Ottoboni’s concerts mingled sacred devotion with entertainment and socializing. The weekly festivities were led from the violin by Rome’s most famous instrumentalist, Arcangelo Corelli, nicknamed “the melodious bow”. He dedicated his Trio Sonatas, Op. 4 (1694) to the Cardinal in thanks for years of generous protection and patronage. Trio sonatas are often divided into two categories: sonatas da camera (chamber sonatas) comprised of dances, and sonatas da chiesa (church sonatas) comprised of four movements ordered according to tempo: slow-fast-slow-fast. Like Cardinal Ottoboni’s concerts, however, Corelli’s Trio Sonatas, Op. 4 mix elements of church and chamber. The Sonata in G Major, Op. 4, No 10 that you will hear this evening begins with a short Preludio followed by a playful Allegro in which the two violins toss short motives back and forth, a plaintive Grave full of dissonant suspensions, and an elegant closing Gavotte.
Giovanni Battista Pergolesi’s Salve Regina in C minor sets one of the four large-scale Marian antiphons, the most important texts used for the veneration of the Virgin. The Salve Regina lent its name to a particular devotional service. Salve services were particularly lavish events funded by lay confraternities or trade guilds, who usually made generous provision for music. Pergolesi, however, chose comparatively modest forces, a solo soprano accompanied by a small string ensemble and organ, setting the text with an exquisitely bittersweet tone. This work dates from the last months of his very short life. He died at the age of only 26 at a Franciscan monastery near Naples, where he had sought the monks’ care for his severe tuberculosis.
Though during his life Pergolesi enjoyed only moderate success, after his death he attained star status. His music was praised for its freshness and melodic grace. The Spanish music theorist Esteban Arteaga described Pergolesi’s compositional style as “simplicity coupled with nobility of style, truth of sentiment, naturalness and force of expression, purity and unity of design,” and French writer Charles de Brosses called Pergolesi’s Stabat Materthe greatest setting of a sacred Latin text. Even Johann Sebastian Bach acknowledged the power of that work, adapting the music for his cantata Tilge, Höchster, meine Sünden. Pergolesi achieved this “natural” or “galant” style by simplifying the counterpoint characteristic of sacred music. He focused musical interest in the vocal melodies, and diligently reflected the metrical stress and expressive sensibility of the text in the music, thereby ensuring clarity of comprehension. The instruments play an accompanimental role, often doubling the voice parts and only occasionally providing contrapuntal interest.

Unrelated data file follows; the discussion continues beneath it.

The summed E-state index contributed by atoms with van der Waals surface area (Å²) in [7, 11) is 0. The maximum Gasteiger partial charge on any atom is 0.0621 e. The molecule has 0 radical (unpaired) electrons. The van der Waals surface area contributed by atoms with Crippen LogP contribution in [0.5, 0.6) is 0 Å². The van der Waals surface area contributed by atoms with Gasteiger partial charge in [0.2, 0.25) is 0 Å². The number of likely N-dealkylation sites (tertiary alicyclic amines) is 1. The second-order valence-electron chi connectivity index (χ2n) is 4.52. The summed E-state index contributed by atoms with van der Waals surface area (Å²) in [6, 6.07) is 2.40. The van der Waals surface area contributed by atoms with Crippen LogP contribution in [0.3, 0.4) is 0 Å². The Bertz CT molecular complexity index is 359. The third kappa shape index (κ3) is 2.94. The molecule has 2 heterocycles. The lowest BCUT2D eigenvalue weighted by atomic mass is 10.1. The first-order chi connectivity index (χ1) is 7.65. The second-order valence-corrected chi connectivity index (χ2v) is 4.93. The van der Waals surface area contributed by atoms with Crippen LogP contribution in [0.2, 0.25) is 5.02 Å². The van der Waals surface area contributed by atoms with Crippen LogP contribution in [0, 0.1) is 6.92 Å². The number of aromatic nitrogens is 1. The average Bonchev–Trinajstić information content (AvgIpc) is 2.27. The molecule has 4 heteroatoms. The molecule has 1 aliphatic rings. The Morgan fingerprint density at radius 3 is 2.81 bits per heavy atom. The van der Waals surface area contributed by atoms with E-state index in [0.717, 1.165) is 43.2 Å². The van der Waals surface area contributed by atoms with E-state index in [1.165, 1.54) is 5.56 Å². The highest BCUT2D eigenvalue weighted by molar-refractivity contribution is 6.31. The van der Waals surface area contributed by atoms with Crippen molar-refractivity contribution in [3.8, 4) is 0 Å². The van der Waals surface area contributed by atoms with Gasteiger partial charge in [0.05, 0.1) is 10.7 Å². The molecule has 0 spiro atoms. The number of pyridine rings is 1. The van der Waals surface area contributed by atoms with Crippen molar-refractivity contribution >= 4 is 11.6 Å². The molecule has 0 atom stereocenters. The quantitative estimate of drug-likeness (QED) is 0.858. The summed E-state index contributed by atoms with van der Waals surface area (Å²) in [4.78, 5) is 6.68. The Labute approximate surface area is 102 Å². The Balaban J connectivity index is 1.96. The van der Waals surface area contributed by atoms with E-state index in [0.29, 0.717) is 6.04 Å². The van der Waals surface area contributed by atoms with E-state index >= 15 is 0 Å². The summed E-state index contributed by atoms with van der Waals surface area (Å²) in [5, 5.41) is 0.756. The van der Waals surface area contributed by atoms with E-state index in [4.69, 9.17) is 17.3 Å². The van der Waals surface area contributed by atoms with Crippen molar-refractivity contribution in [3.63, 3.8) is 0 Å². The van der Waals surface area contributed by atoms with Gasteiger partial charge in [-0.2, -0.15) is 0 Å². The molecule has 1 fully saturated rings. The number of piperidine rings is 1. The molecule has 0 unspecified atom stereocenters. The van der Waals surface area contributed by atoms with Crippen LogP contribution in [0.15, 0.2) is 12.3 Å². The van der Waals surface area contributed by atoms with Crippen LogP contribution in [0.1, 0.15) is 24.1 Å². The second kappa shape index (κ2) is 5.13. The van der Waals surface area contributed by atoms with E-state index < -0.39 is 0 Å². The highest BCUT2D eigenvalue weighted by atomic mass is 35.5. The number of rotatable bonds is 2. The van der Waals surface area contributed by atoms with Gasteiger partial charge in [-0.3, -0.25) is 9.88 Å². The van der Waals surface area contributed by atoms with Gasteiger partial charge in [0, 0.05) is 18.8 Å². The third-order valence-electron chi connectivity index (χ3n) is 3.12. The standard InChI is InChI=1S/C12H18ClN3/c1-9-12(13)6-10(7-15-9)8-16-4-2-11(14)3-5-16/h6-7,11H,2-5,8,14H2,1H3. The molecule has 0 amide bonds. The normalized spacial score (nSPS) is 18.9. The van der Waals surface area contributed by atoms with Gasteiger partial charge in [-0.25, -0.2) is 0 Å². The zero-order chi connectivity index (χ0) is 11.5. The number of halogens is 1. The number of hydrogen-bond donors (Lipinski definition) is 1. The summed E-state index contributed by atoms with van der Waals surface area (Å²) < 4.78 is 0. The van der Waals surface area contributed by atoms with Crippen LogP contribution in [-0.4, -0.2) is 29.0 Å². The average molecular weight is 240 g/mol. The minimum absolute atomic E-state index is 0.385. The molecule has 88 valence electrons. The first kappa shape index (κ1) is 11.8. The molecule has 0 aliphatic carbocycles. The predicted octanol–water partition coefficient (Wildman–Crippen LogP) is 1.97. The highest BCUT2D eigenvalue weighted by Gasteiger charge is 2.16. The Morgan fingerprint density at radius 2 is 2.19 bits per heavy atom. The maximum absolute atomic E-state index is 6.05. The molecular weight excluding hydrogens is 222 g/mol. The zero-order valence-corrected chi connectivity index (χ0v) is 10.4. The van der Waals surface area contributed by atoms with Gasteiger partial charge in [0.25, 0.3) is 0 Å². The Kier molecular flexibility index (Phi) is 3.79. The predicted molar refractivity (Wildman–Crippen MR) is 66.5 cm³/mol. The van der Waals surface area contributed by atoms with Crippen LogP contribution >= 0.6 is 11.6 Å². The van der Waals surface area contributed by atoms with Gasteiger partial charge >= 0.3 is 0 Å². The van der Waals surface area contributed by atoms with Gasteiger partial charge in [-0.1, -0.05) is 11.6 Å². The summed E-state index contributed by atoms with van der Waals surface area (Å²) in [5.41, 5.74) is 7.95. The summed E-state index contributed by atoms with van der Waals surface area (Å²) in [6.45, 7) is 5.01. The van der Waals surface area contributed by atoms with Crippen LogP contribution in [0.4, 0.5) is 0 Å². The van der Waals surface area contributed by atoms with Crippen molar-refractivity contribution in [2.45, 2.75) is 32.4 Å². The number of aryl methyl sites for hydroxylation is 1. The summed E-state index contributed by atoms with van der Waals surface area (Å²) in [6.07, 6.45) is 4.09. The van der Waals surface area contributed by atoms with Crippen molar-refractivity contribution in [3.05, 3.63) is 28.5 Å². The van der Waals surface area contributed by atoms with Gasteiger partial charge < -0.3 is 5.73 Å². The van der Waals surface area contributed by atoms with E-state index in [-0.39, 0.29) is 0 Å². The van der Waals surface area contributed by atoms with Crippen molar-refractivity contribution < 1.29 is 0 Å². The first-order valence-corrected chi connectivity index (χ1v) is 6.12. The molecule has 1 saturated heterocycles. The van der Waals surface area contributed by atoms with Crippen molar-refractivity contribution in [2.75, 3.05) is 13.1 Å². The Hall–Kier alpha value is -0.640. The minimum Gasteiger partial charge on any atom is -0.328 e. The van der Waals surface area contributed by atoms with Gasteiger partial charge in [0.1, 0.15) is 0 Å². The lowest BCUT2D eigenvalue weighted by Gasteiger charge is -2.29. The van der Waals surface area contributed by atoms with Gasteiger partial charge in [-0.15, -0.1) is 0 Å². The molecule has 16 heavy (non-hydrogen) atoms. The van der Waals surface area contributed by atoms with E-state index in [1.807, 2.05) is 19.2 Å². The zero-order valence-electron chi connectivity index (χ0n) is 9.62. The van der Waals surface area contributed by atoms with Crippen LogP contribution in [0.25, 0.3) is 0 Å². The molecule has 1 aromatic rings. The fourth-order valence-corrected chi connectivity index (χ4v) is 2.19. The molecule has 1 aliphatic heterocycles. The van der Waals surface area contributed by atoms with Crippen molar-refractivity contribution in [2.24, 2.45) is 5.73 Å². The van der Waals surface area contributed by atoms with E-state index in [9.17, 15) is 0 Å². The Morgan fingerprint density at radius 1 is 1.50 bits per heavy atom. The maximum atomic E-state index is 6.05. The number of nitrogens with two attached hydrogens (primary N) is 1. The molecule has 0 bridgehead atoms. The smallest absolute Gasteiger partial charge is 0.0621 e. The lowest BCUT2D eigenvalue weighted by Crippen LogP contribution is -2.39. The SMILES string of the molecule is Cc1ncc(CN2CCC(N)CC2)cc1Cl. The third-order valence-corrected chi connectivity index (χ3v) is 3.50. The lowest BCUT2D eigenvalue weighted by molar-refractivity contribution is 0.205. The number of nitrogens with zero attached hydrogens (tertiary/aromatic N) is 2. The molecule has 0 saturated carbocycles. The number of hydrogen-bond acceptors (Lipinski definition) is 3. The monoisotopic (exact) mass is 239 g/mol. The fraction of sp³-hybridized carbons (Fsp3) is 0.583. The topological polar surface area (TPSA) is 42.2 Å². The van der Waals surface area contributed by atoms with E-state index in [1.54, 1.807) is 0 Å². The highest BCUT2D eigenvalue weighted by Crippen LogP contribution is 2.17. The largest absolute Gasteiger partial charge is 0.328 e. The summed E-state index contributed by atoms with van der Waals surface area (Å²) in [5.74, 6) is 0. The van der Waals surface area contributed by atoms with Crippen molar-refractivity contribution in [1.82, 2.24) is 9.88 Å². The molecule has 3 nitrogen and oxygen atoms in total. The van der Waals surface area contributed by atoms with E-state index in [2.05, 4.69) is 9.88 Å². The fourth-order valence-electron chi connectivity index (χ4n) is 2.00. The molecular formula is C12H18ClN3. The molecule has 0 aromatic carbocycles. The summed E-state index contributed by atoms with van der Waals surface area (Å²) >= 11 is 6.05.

Pergolesi’s Stabat Mater is one of the most famous compositions ever written in praise of Mary. In the late nineteenth century, it even became associated with a story that the Virgin herself had dictated the music to the composer as he lay on his deathbed. The text dates from the medieval era, and describes Mary, the sorrowful mother, witnessing the suffering of her Son from the base of the cross. Commissioned by the Most Noble Order of the Knights of Our Lady of Sorrows in Naples for performance during devotional services on each Friday of Lent, Pergolesi’s setting replaced a Stabat Mater by Alessandro Scarlatti that had been performed in Naples for twenty years, and had become outdated. The significance of Pergolesi’s Stabat Mater, however, extends far beyond the ecclesiastical tradition for which it was originally intended. Here is a moving, profoundly human picture of a grieving mother.